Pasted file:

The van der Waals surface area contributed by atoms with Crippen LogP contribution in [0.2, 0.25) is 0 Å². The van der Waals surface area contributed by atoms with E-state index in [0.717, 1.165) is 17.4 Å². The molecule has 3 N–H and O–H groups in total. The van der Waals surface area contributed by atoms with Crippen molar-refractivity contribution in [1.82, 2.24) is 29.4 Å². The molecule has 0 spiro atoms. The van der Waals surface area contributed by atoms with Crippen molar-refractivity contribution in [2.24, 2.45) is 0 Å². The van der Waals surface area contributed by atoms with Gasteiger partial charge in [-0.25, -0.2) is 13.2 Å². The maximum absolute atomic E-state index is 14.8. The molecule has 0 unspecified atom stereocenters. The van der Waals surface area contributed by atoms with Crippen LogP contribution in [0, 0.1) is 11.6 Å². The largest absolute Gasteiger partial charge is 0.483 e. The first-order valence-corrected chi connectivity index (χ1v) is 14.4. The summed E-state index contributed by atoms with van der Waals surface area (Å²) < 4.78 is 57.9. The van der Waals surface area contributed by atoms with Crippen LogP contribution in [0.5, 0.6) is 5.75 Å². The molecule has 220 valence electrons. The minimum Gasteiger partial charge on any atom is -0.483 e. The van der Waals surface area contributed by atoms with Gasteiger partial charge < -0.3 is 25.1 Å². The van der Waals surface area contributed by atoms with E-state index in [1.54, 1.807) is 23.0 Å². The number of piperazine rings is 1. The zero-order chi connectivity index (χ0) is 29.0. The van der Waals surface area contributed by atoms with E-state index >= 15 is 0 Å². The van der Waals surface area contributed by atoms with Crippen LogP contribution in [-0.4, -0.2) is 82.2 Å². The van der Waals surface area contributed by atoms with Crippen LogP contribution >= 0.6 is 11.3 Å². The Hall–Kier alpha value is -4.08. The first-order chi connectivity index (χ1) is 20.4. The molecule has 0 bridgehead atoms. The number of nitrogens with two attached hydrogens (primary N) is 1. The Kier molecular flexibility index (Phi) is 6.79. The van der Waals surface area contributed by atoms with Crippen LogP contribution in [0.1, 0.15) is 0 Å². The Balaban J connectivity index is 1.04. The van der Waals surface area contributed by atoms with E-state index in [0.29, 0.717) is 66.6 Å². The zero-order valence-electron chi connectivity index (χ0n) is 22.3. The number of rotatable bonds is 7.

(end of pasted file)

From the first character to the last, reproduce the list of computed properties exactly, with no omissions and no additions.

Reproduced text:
The van der Waals surface area contributed by atoms with Crippen LogP contribution in [0.2, 0.25) is 0 Å². The van der Waals surface area contributed by atoms with E-state index in [0.717, 1.165) is 17.4 Å². The molecule has 3 N–H and O–H groups in total. The van der Waals surface area contributed by atoms with Crippen molar-refractivity contribution in [1.82, 2.24) is 29.4 Å². The molecule has 0 spiro atoms. The van der Waals surface area contributed by atoms with Crippen molar-refractivity contribution in [2.24, 2.45) is 0 Å². The van der Waals surface area contributed by atoms with Gasteiger partial charge in [-0.25, -0.2) is 13.2 Å². The maximum absolute atomic E-state index is 14.8. The molecule has 0 unspecified atom stereocenters. The van der Waals surface area contributed by atoms with Crippen LogP contribution in [0, 0.1) is 11.6 Å². The largest absolute Gasteiger partial charge is 0.483 e. The first-order valence-corrected chi connectivity index (χ1v) is 14.4. The summed E-state index contributed by atoms with van der Waals surface area (Å²) < 4.78 is 57.9. The van der Waals surface area contributed by atoms with Crippen LogP contribution in [0.5, 0.6) is 5.75 Å². The molecule has 220 valence electrons. The minimum Gasteiger partial charge on any atom is -0.483 e. The van der Waals surface area contributed by atoms with Gasteiger partial charge < -0.3 is 25.1 Å². The van der Waals surface area contributed by atoms with E-state index in [1.54, 1.807) is 23.0 Å². The number of piperazine rings is 1. The zero-order chi connectivity index (χ0) is 29.0. The van der Waals surface area contributed by atoms with E-state index >= 15 is 0 Å². The van der Waals surface area contributed by atoms with Crippen LogP contribution in [-0.4, -0.2) is 82.2 Å². The van der Waals surface area contributed by atoms with Crippen LogP contribution >= 0.6 is 11.3 Å². The Hall–Kier alpha value is -4.08. The first-order chi connectivity index (χ1) is 20.4. The molecule has 0 bridgehead atoms. The number of nitrogens with two attached hydrogens (primary N) is 1. The Kier molecular flexibility index (Phi) is 6.79. The van der Waals surface area contributed by atoms with Crippen LogP contribution in [0.1, 0.15) is 0 Å². The Balaban J connectivity index is 1.04. The van der Waals surface area contributed by atoms with E-state index in [0.29, 0.717) is 66.6 Å². The zero-order valence-electron chi connectivity index (χ0n) is 22.3. The number of rotatable bonds is 7.